Decades of studies have established a strong link between poverty and child maltreatment.
But identifying connections is only half the battle; uncovering root causes is a key aim of child maltreatment research. A new set of studies published this week and edited by researchers from the University of Wisconsin-Madison, is the first to try to get at the causal mechanisms behind the economic factors that are strongly associated with child maltreatment, either as a risk factor or an outcome.
Their findings, which are collectively presented in Children and Youth Services Review released this week, boost understanding of the role of income and poverty in child maltreatment.
The papers were presented at a workshop hosted by UW-Madison's Institute for Research on Poverty in August 2015 on the "Economic Causes and Consequences of Child Maltreatment." The event was organized by the journal special editors Kristen Slack, professor of social work and IRP affiliate; Lawrence Berger, IRP director and professor of social work; and Jennifer Noyes, distinguished researcher and IRP associate director.
"When people think about child abuse and neglect, they tend to focus only on deficiencies in parenting behaviors, and not a broader set of stressors that can create or exacerbate risk for children," Slack says. "Poverty and economic hardship need to be systematically considered in our efforts to prevent maltreatment or lessen its consequences. For some families, economic support can make a meaningful difference in whether children experience harm."
In the new studies, researchers asked: What is it about economic disadvantage and inequality that often leads to child neglect and abuse?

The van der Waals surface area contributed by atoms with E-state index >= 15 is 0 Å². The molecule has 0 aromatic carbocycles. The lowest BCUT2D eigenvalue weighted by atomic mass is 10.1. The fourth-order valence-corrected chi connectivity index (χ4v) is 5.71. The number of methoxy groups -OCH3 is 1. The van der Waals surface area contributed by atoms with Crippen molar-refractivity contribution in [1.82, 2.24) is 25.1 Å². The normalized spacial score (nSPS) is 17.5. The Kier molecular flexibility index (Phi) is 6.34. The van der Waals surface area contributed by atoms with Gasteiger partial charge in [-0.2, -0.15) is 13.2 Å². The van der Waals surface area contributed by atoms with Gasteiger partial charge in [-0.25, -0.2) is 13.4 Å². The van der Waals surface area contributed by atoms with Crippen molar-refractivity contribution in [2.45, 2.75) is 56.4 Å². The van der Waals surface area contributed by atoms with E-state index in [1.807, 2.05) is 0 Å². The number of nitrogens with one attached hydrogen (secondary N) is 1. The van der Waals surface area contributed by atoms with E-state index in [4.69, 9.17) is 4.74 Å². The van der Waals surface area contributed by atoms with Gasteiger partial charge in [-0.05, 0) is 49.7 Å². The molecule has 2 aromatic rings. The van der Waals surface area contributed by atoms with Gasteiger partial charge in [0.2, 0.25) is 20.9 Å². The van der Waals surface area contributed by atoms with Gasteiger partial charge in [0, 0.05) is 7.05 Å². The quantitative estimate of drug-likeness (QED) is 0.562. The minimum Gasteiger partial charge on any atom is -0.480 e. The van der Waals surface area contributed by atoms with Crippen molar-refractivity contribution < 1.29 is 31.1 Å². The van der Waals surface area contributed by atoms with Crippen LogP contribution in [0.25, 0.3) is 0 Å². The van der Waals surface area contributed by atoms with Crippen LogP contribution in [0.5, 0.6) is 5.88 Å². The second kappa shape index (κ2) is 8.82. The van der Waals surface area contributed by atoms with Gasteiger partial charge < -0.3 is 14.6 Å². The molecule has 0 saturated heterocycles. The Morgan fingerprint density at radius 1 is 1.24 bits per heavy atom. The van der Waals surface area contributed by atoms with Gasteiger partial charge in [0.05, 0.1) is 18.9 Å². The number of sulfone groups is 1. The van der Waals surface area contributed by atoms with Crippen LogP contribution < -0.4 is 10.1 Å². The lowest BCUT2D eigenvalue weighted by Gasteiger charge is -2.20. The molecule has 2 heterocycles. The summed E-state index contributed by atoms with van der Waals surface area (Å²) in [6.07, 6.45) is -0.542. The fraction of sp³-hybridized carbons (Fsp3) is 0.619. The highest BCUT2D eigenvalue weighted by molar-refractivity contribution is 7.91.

Their answers are grouped into the following five themes, focusing on links of:
1. Economic resources with child maltreatment and child welfare involvement;
2. neighborhood socioeconomic factors with child maltreatment;
3. the economy, income-related policies, and child maltreatment;
4. economic factors and out-of-home placement (e.g., foster care) outcomes; and
5. experiencing child maltreatment and out-of-home placement with young adult socioeconomic outcomes.
The studies reveal some common threads. Researchers found economic factors often play a large role, but income alone does not explain the poverty-maltreatment relationship. They also found that it is important to go beyond the individual and family level when searching for commonalties in child maltreatment cases to include where people live, work and go to school, and also where families fit into the broader context of society at large.
Several studies suggest that high earners and well-to-do neighborhoods have unexpected links to child maltreatment outcomes. Other studies found that children and families at risk for maltreatment or already experiencing maltreatment very often experience numerous poverty-related problems - such as unemployment, low education, disability - and many other risk factors that further complicate efforts to prevent child maltreatment and reduce its impact across the life course, which is the ultimate goal of all of this research.
To that end, findings from the studies also indicate that public policies that assist families through greater economic support have the potential to both reduce child maltreatment and promote family reunification when children are placed in foster care.
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